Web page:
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AR group claims responsibility for mink release

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Animal rights group claims responsibility for mink release

Tuesday, September 23, 2008
By Jesse Fruhwirth
Standard-Examiner Staff

KAYSVILLE -- Minks released during a sabotage Sunday were fighting with each other through cage walls as they adjusted to their new neighbors Monday. Most had been recaptured after the weekend incident now being claimed by activists of the Animal Liberation Front.

Josh Lodder, a member of the family that owns the ranch, said early Sunday morning a worker at the mink farm in west Kaysville saw "the land as a black ocean" of mink.

Cages had been opened and holes had been cut in the ranch's perimeter fence late Saturday. About 7,000 escaped and about 6,000 were recaptured Sunday. Monday, Davis County Animal Control responded to multiple calls to pickup captured or hiding mink.

Mink farm sabotage is misguided, said Lodder, even for an activist bent on animal freedom. He said sabotage hurts the animals themselves more than the mink rancher. The captive mink have never gathered food and water or swam, nor have they been exposed to pathogens they avoid on the cloistered ranch.Most will be recaptured or die in the wild, he said. As of Monday, about 90 percent had been recovered, Lodder said. Many released did not leave their cage and even more did not leave the ranch grounds.

"Their goal is to make you go broke, (but) no mink rancher goes broke because (most) mink don't go anywhere," Lodder said. "It's a joke, a disaster and a mink rancher's worst nightmare. ... They kill the mink for a 10 percent loss and a headache (for the rancher). It doesn't make sense."

Jerry Vlasak is a spokesman for the North American Animal Liberation Press Office. On Monday, his office relayed to the media a communiqué they received supposedly from Animal Liberation Front activists. "Three members of the Animal Liberation Front entered a massive mink prison in Kaysville, Utah," the communiqué states. "We found and destroyed all breeding records. We also vandalized the trucks and various forms of equipment, including destroying the electrical fence and cutting about a hundred holes in the fence's perimeter."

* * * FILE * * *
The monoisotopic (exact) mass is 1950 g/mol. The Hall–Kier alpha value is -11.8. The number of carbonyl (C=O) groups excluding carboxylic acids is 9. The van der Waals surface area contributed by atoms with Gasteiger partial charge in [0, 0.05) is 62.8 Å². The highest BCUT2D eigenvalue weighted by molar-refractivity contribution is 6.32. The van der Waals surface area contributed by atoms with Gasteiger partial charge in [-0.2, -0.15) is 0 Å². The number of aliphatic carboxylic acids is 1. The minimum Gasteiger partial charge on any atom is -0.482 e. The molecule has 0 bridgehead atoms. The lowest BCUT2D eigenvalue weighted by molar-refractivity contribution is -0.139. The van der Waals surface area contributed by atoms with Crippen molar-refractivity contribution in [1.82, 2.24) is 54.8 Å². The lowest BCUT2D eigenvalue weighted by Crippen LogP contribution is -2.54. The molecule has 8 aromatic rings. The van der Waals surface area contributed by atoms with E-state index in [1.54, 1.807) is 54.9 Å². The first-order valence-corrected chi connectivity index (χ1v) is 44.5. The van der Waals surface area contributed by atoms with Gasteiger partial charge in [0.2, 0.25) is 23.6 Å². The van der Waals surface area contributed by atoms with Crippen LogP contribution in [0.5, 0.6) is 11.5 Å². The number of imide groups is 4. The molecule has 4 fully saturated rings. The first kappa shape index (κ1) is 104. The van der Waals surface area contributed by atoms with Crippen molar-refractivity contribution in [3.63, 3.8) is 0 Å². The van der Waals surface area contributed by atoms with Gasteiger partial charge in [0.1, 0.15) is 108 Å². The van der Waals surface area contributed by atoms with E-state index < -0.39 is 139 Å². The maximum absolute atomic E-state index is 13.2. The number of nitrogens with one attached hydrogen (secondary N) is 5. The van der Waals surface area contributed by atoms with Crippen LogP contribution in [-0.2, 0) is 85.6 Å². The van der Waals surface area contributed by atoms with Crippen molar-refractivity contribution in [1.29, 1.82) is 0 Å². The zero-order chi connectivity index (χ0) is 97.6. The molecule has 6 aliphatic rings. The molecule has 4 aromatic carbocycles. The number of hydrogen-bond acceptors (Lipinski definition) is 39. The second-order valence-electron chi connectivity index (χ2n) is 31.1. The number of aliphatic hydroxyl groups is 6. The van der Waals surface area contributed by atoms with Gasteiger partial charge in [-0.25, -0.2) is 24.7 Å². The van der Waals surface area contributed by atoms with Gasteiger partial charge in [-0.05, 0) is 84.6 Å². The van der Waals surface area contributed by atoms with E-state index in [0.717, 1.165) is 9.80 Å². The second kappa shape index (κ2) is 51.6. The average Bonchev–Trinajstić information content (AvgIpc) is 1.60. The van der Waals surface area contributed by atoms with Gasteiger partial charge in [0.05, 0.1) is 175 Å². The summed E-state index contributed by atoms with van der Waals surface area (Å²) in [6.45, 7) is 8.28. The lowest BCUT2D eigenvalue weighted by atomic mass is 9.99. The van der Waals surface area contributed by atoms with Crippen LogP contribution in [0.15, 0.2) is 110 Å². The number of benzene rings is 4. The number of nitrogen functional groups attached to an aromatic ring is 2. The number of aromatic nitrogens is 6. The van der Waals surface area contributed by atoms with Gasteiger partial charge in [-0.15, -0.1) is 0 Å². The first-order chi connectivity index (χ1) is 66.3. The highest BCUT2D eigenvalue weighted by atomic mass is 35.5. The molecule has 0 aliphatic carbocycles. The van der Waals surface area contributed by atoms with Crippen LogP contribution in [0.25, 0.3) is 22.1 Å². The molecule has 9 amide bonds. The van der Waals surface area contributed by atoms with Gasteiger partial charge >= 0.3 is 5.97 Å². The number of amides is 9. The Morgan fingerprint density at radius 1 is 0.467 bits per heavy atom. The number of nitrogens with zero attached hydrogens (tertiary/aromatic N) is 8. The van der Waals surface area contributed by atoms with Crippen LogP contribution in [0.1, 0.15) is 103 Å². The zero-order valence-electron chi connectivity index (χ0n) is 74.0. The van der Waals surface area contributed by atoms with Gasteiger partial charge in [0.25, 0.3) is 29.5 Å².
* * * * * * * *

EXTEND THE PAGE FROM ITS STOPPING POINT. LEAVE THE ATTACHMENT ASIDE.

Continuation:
Vlasak said his office condones but does not coordinate or involve itself in such actions. He said Lodder's explanation that almost all the released mink have been recovered and those that are not recovered will die is probably false and is definitely trite. "That's typical for the fur industry," he said. "They always say the exact same thing."

Vlasak said released mink can thrive in nature. In the wild, mink are solitary, wetland animals.

Niki Harris reported the recaptured mink that had traveled the furthest -- over three miles -- from the Lodders' ranch. It was spotted hiding in the undercarriage of a vehicle by kids in the neighborhood. Not knowing of the incident, Harris thought it was a lost family pet and let it stay under the car while she took another vehicle grocery shopping. When she came back, the mink was still hiding. She had since learned of the loose mink and called animal control.

This is the sixth mink farm sabotage in North America this year and the second in Utah reported by the office. Last month, around 300 mink were released from a farm in South Jordan, again by individuals claiming allegiance to the Animal Liberation Front.

Vlasak criticized the housing practices used at mink farms and also condemned the practice of caging wild animals for luxury fur garments.

At Lodder's ranch, each mink pair -- a brother and sister housed together from a young age -- shares a metal cage that is roughly 18 inches tall, 18 inches wide and 30 inches long. An adjoining "nest house" gives the creatures a small wooden box in which to cuddle and stay warm. Lodders have 18,000 mink on the farm. Each cage is lined up against the other forming two long rows of cages, each in roughly 20 buildings.

The FBI learned that activists had claimed responsibility for the Lodder release from the media around 3 p.m. Monday. Juan Becerra, spokesman for the Salt Lake City field office of the FBI, said the information does not change their investigation. "That (South Jordan) case continues to be investigated," he said. "Obviously this adds to our investigation, so we'll have to look into similarities."

Mink pelts are a $41 million per year industry in Utah, according to a news release from Fur Commission USA. There are 66 farms in Utah that raise more than 620,000 mink annually, the release states. The commission has offered a $100,000 reward for information that leads to a conviction. To provide a tip, call the FBI at 527-1400.


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